Words to live by.

Then we wrapped up the night watching local television. I think I'm having a good time.

January 16, 2007

Bathroom Accessories

Sometimes you just need to improve the look of your wig.

I know I do.


January 13, 2007

Best Dressed Chicken in Town

Mr Guy has put me on a strict diet of bed rest. The antibiotics seemed to have kicked the bacteria in the ass, but to a stranger who hasn't seen the progress I'd look like a person with a really bad cold and cough.

But my sense of smell has returned, and with it my joy for life. So today, when we went for a drive, turned left to avoid a school of bicycle dudes and a fire truck and GLORY BE ended up near the Japanese market, we shopped. And so I ate kimpira gobo and made Japanese mountain potato in shiso vinegar (so snotty!) and went back to my cozy bed with all of my Hawaii books and my laptop and my personal book and my postits and organized my thoughts about next week. Dude, we are going to Hawaii.

My personal book and my bookmarks are divided into: food, music, nature, architecture, arts, ukulele and *random* I know where a lot of the good musicians are playing in Waikiki next week, and I intend to see them all for the price of a Mai Tai. God I love Hawaii. Plus Girlfriend from uke class is in town also, so perhaps we'll see a few of them together :)

In the meantime, Mr Guy summoned me from my bed to look at the beautiful comet in the sunset that looked like a long shining peach colored needle headed for the horizon. And when I returned to bed to compose my Hawaii thoughts, he made a cd for Mrs Randommeats and in the process decided that ukulele is the perfect instrument to accompany 70's dub reggae. Keith and Tex's "Tonight" has the same chord structure as Sparks' "Goofing Off."

Who knew?

January 9, 2007

The Nose Does Not Always Know

I have lost my sense of smell and taste.

It's so strange that I have no sense of smell when I think about it so often. I even selected Goosemas treats for a friend last month based entirely on great flavors. I feel naked without my senses.

Triple S (an old boyfriend) once knew a woman who had lost her sense of taste after a motorcycle accident. As a parlour trick she would pour ketchup on an ice cream sundae and eat it, to the shock and dismay of spectators.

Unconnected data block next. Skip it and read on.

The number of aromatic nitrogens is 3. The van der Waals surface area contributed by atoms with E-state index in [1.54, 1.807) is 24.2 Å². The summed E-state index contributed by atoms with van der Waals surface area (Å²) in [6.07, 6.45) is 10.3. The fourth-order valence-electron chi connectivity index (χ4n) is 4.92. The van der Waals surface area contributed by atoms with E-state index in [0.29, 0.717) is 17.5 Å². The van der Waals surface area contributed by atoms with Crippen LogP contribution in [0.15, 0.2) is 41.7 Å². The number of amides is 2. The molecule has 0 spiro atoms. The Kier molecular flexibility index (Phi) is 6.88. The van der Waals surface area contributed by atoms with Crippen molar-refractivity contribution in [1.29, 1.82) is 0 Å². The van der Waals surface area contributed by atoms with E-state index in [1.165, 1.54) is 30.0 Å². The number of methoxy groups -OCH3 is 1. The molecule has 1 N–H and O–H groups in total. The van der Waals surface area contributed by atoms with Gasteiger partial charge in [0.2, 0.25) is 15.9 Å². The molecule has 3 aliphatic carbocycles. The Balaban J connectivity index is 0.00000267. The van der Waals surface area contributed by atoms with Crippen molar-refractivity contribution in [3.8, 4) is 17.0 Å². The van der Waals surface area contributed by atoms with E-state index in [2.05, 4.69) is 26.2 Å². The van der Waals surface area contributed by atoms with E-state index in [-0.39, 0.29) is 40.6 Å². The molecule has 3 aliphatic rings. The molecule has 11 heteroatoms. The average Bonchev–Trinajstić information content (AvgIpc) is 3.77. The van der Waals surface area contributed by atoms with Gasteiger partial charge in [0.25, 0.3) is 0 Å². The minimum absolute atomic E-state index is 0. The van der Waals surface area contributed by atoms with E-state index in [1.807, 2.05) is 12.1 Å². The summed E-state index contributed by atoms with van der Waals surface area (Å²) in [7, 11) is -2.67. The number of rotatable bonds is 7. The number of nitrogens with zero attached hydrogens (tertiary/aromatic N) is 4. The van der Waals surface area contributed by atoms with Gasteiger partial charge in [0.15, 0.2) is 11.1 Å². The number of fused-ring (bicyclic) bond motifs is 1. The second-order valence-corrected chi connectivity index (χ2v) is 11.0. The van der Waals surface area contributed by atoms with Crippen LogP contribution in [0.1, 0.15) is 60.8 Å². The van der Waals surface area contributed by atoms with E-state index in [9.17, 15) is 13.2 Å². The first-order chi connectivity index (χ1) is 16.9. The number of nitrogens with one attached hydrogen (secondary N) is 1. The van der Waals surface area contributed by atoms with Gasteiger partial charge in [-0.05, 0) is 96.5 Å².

I feel like that woman. Can barely smell a thing. I tried my favorite rose, wet paint and cat box. Nuthin. Turns out that the reason I was freezing yesterday is that Mr Guy opened all the windows to make the paint fumes go away. I didn't even know there were any.

Years ago this same sense-robbery happened when I lived briefly in New England. Triple S's parents took us out to a famous local restaurant that I'd been dying to go to on a day when I had no nose. They even had fiddleheads on the menu, a local delicacy I'd been dying to try. It all tasted like...paste.

January 7, 2007

Cough

Yes, I've been sick since Kobe. When I saw the flight attendant point to a bottle of pills and then give the guy next to me a ziplock bag full of them, I knew that couldn't be good. Who knew that ANA dispenses medicine without a license? Lord knows what this guy had, but I got it, then I got Mr Guy's cold, and then last week I got the forklift factory cold. I haven't been out of bed since the 3rd.

But I'm summoning the strength to go out to a reunion of the oyster bar where I used to work many years ago. This was the place where I learned to shuck oysters and eat greens. The place where I literally saw the sound of Edith Piaf's voice drive a woman over the edge on Bastille Day, which proved a point I'd always been trying to make about Piaf anyway. And it was a place that inspired me to try to cook, because I was surrounded by people who could really do it. My first efforts were inedible, as witnessed by the unforgettable pumpkin and oyster pasta I proudly made myself one evening. Buuuurf.

It was a wonderful restaurant in a bad location that is still up and coming 15 years later.

The restaurant dwindled until one day the call came. Our bosses invited us in to pick up our final checks (paid out of their life savings) and drain the keg. They asked us to eat or take anything in the walk-in that was perishable. The tax man watched through the window from across the street. Never have (two) chocolate pot de cremes tasted so bitter.


It's foolish of me to get out of bed at this point, but to clap eyes on these people, I will.




Kemp's Balsam, where are you when I need you?